PURPOSE OF REVIEW: Over 70 million people worldwide, including those with neurodegenerative disease (NDD), have been diagnosed with coronavirus disease 2019 (COVID-19) to date . We review outcomes in patients with NDD and COVID-19 and discuss the hypothesis that due to putative commonalities of neuropathogenesis, COVID-19 may unmask or trigger NDD in vulnerable individuals .
RECENT FINDINGS: Based on a systematic review of published literature, patients with NDD, including dementia, Parkinson's disease, and multiple sclerosis (MS) make up a significant portion of hospitalized COVID-19 patients . Such patients are likely to present with altered mental status or worsening of their preexisting neurological symptoms . Patients with NDD and poor outcomes often have high-risk comorbid conditions, including advanced age, hypertension, diabetes, obesity, and heart/lung disease . Patients with dementia including Alzheimer's disease are at higher risk for hospitalization and death, whereas those with preexisting Parkinson's disease are not . MS patients have good outcomes and disease modifying therapies do not increase the risk for severe disease . Viral infections and attendant neuroinflammation have been associated with the pathogenesis of Alzheimer's disease, Parkinson's disease, and MS, suggesting that COVID-19 may have the potential to incite or accelerate neurodegeneration .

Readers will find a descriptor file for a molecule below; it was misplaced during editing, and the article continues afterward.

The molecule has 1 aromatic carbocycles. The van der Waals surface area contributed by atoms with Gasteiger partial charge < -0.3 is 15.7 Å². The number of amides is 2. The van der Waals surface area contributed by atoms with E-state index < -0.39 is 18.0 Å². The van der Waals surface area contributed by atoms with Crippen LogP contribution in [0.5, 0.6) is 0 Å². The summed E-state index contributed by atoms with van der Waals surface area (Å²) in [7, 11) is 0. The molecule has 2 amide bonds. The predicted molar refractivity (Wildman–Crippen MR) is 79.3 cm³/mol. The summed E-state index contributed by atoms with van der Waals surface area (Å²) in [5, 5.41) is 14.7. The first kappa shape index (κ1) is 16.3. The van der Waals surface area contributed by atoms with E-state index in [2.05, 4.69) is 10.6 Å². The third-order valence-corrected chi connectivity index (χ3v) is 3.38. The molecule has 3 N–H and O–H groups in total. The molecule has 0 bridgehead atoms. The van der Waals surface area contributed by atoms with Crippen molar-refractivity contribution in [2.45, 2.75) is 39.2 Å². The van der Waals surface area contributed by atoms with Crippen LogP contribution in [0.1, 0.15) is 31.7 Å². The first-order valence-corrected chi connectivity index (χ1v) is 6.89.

SUMMARY: Since patients with Alzheimer's disease are at higher risk for hospitalization and death in the setting of COVID-19, additional precautions and protective measures should be put in place to prevent infections and optimize management of comorbidities in this vulnerable population . Further studies are needed to determine whether COVID-19 may lead to an increased risk of developing NDD in susceptible individuals.